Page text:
“Blessed are the pure of heart: they shall see God” (Mt 5:8).
Two kinds of knowledge of God exist by patristic tradition: cataphatic and apophatic knowledge. The former is rational, deductive knowledge, whereas the latter is the ineffable, mystical knowledge, of God. Staniloae (1994, The experience of God) maintained that the latter is superior to the former “because it completes it . . . through apophatic knowledge we gain a kind of direct experience of His mystical presence which surpasses the simple knowledge of Him . . . [and] transcends the possibility of being defined in words” (p. 95). This because “the attributes of God are not merely objects of thought, but are . . . experienced directly” (ibid.).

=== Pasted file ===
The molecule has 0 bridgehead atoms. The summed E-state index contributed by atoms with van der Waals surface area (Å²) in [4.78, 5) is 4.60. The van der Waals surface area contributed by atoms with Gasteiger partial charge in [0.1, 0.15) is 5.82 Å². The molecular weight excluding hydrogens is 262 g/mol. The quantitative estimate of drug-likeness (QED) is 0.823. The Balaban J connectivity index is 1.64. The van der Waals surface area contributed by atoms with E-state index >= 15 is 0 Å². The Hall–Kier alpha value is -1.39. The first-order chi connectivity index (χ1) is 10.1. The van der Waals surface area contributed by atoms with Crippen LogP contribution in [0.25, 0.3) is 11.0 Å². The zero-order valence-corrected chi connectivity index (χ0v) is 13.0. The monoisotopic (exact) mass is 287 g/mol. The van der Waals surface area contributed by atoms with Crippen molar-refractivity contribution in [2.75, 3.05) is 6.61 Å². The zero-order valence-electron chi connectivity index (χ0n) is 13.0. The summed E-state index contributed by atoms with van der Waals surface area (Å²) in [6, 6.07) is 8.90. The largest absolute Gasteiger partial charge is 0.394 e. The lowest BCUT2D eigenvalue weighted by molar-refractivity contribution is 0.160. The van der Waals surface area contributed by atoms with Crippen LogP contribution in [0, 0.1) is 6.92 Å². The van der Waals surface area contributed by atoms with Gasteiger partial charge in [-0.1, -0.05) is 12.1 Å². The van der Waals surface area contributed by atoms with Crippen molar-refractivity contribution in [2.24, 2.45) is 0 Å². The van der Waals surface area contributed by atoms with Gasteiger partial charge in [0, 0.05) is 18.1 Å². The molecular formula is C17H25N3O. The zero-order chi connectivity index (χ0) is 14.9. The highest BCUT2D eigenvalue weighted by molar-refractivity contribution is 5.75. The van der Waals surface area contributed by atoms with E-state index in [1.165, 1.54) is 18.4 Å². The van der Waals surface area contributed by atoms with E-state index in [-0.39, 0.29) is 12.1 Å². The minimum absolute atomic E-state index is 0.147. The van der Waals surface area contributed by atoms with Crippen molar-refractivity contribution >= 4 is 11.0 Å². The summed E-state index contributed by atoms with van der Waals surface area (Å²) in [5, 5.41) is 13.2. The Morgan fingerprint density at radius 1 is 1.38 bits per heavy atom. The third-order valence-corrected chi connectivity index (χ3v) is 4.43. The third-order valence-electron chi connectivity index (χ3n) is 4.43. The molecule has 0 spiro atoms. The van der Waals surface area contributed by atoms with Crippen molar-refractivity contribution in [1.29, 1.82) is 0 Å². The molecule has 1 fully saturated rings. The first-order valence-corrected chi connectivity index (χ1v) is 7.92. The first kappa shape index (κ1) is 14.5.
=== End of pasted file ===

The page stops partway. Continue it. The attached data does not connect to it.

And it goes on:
In apophatic knowledge, the individual experiences “the presence of God as Person in a more pressing way . . . in a state of revived spiritual sensibility” (p. 97). In fact, after purification, “the fineness of this kind of spiritual sensibility, which is capable of perceiving the mystical reality of God, itself becomes an enduring thing . . . [whereas in cataphatic knowledge] the mystery of God as Person is not revealed as clearly, profoundly, and pressingly.” However, apophatic knowledge cannot stand alone. It is, appropriately, completed by cataphatic knowledge that “proceeds by way of affirmation and . . . by way of negation” (p. 96) – the via negativa of Western theology.